Dominican women want laws to protect them
© picture-alliance/ASSOCIATED PRESS/Matias Delacroix
Protestor in Santo Domingo on 25 November.
The activists were upset because, a few days earlier, the Senate had approved the new penal code. The final decisions will now be made by the Chamber of Deputies.
Women’s-rights activists oppose various details. However, their criticism focuses on two issues: sexualised violence and abortion.
Articles 133 and 134 of the new code deal with rape and non-consensual sexual activity. The new law would foresee weaker punishment for the latter, with only four to ten years rather than 10 to 20 years of prison. So far, Dominican law has sanctioned both crimes equally.
In women’s eyes, the arguments of those who want the reform are appalling. For example, Eugenio Cedeño, deputy of the city La Romana, said in a press conference that one cannot punish a husband for taking off a condom even if his wife wants contraception with 20 years of prison. He said: “In the marriage contract, sexual consent is previously established.” Rogelio Genao, a senator, insisted: “You cannot punish or sanction a rape to a third party as you would with a person with whom you have a formal relationship”.
Women’s-rights activists insist, however, that it generally cannot be differentiated from rape. Refusing to use contraception, for example, only puts the woman at risk. She may indeed become pregnant against her will. Refusing to wear a condom is actually a form of exerting power.
Conservative politicians typically fail to acknowledge, moreover, that sexual abuse typically happens within an established relationship. According to the UN Population Fund (UNFPA), one out of 10 Dominican women becomes a victim of sexualised violence at some point in her life. In 80 % of the cases, the culprit is her actual or previous partner. The idea that rapists are strangers is therefore misleading.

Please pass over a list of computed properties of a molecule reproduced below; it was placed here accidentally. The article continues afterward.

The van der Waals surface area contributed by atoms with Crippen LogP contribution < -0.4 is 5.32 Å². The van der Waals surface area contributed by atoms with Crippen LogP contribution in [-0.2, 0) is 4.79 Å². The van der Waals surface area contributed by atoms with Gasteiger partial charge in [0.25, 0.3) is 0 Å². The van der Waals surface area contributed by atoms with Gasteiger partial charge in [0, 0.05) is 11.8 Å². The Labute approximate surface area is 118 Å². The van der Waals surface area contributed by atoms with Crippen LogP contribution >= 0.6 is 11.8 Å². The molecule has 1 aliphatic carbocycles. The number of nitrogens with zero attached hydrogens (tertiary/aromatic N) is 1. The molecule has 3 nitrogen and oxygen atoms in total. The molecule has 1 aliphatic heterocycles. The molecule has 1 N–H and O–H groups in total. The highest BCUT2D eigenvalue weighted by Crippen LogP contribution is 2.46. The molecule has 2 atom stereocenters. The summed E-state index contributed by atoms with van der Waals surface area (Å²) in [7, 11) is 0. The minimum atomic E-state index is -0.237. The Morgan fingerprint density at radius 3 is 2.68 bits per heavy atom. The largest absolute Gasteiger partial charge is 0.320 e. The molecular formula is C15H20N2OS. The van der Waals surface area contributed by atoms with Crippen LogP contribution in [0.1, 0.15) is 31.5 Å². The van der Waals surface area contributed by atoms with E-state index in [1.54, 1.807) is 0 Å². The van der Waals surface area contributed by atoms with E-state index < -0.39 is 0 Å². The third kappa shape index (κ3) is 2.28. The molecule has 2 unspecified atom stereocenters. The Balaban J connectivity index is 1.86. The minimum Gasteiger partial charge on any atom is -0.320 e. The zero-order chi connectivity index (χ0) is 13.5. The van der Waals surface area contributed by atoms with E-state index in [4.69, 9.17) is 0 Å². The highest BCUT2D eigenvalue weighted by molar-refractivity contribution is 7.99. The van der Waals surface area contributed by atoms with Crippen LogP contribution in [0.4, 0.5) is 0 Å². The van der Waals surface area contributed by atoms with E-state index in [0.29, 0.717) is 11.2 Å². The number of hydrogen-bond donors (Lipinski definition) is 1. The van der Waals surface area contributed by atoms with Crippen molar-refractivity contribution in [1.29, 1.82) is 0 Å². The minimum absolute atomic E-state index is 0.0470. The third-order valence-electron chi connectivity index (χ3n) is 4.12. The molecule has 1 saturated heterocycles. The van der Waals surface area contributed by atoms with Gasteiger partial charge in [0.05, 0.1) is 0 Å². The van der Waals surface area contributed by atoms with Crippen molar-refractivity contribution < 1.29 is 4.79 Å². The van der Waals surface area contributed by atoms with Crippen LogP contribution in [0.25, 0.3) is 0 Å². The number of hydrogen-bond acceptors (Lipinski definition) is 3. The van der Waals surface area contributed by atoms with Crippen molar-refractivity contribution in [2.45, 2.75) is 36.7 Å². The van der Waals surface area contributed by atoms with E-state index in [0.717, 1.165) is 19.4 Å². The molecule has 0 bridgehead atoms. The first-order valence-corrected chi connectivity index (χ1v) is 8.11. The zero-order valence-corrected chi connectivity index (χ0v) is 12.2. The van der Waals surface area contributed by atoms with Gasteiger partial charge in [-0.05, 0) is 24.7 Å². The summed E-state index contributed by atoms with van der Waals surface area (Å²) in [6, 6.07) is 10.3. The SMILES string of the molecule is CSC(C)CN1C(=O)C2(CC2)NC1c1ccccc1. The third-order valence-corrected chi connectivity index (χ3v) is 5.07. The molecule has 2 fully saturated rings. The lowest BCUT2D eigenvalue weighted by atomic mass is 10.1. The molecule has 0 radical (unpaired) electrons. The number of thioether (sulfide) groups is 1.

The UNFPA figures probably do not tell the full story, however. UN Women reckons that internationally, one out of three women experience violence (both sexualised and domestic), and “fewer than 40 %” seek help of any sort. Quite likely, the 10 % figure for the Dominican Republic results from under-reporting.
Abortion has always been illegal in the Dominican Republic. In recent months, however, civil-society groups have demanded the legalisation of therapeutic abortion, which means the right to end a pregnancy:
- when it poses a risk to the life of the mother,
- when the foetus has malformations incompatible with life or
- when the pregnancy is the consequence of rape.
Legislators, however, have not made these amendments in the proposed reform. Abortion opponents claim to be “pro-life”, arguing that ending a pregnancy amounts to murder. However, things are far more complex, as became evident in a famous example in the Dominican Republic. It is known as “Esperancita’s case”.
Esperancita was a 16-year-old girl who was diagnosed simultaneously with leukemia and a 7-week pregnancy in 2012. Doctors considered an abortion so she could undergo chemotherapy. However, since abortion is illegal, doctors could do nothing. Esperancita was not treated for leukemia, and neither she nor the unborn baby survived.
Women’s-rights activists, moreover, point out that an uncounted number of women die because of illegal abortions (see Virginia Caballero and María Lía Ghezzi on th D+C/E+Z platform).
The current penal code does not properly defend women’s basic right to self-determination. The proposed reforms would make things worse. Dominican women hope that the Chamber of Deputies will not approve the law passed by the Senate. They want to see legislation that does protect them.
Marjorie Pons Piñeyro is a student of Bauhaus University in Weimar. Her masters course deals with natural hazards and infrastructure. It is part of AGEP, the German Association of Post-Graduate Programmes with Special Relevance to Developing Countries.